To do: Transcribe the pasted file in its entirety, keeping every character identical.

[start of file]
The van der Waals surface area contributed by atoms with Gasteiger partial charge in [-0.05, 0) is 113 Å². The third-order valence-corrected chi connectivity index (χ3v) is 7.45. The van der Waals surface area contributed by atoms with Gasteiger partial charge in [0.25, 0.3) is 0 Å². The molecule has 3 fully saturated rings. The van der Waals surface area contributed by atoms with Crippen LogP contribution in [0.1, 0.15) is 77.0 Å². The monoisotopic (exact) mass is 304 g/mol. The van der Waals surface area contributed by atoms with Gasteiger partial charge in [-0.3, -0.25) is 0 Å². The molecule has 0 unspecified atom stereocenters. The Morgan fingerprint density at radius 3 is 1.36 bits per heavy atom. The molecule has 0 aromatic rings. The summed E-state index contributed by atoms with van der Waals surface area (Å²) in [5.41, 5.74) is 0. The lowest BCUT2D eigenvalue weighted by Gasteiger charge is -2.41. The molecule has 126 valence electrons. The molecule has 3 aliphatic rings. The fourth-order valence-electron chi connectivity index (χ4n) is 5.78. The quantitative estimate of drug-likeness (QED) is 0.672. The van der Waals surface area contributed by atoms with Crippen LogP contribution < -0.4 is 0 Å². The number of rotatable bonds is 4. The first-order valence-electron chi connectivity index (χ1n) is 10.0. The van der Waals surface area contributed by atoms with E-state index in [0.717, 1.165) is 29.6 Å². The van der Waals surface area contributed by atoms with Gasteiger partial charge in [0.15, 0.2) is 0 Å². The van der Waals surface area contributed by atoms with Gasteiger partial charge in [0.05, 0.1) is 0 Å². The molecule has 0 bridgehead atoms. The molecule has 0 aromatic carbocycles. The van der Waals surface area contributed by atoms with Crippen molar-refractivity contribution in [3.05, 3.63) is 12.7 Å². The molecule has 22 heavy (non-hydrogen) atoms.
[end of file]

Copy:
The van der Waals surface area contributed by atoms with Gasteiger partial charge in [-0.05, 0) is 113 Å². The third-order valence-corrected chi connectivity index (χ3v) is 7.45. The van der Waals surface area contributed by atoms with Gasteiger partial charge in [0.25, 0.3) is 0 Å². The molecule has 3 fully saturated rings. The van der Waals surface area contributed by atoms with Crippen LogP contribution in [0.1, 0.15) is 77.0 Å². The monoisotopic (exact) mass is 304 g/mol. The van der Waals surface area contributed by atoms with Gasteiger partial charge in [-0.3, -0.25) is 0 Å². The molecule has 0 unspecified atom stereocenters. The Morgan fingerprint density at radius 3 is 1.36 bits per heavy atom. The molecule has 0 aromatic rings. The summed E-state index contributed by atoms with van der Waals surface area (Å²) in [5.41, 5.74) is 0. The lowest BCUT2D eigenvalue weighted by Gasteiger charge is -2.41. The molecule has 126 valence electrons. The molecule has 3 aliphatic rings. The fourth-order valence-electron chi connectivity index (χ4n) is 5.78. The quantitative estimate of drug-likeness (QED) is 0.672. The van der Waals surface area contributed by atoms with Crippen LogP contribution < -0.4 is 0 Å². The number of rotatable bonds is 4. The first-order valence-electron chi connectivity index (χ1n) is 10.0. The van der Waals surface area contributed by atoms with E-state index in [0.717, 1.165) is 29.6 Å². The van der Waals surface area contributed by atoms with Gasteiger partial charge in [0.15, 0.2) is 0 Å². The van der Waals surface area contributed by atoms with Gasteiger partial charge in [0.05, 0.1) is 0 Å². The molecule has 0 bridgehead atoms. The molecule has 0 aromatic carbocycles. The van der Waals surface area contributed by atoms with Crippen molar-refractivity contribution in [3.05, 3.63) is 12.7 Å². The molecule has 22 heavy (non-hydrogen) atoms.